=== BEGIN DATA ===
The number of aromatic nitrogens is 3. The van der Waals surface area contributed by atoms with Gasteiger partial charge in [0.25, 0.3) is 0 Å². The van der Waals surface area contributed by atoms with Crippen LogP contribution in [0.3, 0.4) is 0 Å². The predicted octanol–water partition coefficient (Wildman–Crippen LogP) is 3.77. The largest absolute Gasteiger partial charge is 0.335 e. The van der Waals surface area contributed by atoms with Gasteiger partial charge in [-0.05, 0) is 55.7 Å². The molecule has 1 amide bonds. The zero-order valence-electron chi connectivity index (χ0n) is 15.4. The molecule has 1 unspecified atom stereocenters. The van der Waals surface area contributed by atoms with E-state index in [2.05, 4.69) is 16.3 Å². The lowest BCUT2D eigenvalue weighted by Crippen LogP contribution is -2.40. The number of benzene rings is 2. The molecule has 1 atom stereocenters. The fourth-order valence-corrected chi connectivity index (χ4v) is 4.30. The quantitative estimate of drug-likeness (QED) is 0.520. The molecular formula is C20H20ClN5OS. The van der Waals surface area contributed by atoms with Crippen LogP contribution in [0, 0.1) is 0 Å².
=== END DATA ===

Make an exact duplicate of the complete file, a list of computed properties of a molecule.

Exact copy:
The number of aromatic nitrogens is 3. The van der Waals surface area contributed by atoms with Gasteiger partial charge in [0.25, 0.3) is 0 Å². The van der Waals surface area contributed by atoms with Crippen LogP contribution in [0.3, 0.4) is 0 Å². The predicted octanol–water partition coefficient (Wildman–Crippen LogP) is 3.77. The largest absolute Gasteiger partial charge is 0.335 e. The van der Waals surface area contributed by atoms with Gasteiger partial charge in [-0.05, 0) is 55.7 Å². The molecule has 1 amide bonds. The zero-order valence-electron chi connectivity index (χ0n) is 15.4. The molecule has 1 unspecified atom stereocenters. The van der Waals surface area contributed by atoms with E-state index in [2.05, 4.69) is 16.3 Å². The lowest BCUT2D eigenvalue weighted by Crippen LogP contribution is -2.40. The number of benzene rings is 2. The molecule has 1 atom stereocenters. The fourth-order valence-corrected chi connectivity index (χ4v) is 4.30. The quantitative estimate of drug-likeness (QED) is 0.520. The molecular formula is C20H20ClN5OS. The van der Waals surface area contributed by atoms with Crippen LogP contribution in [0, 0.1) is 0 Å².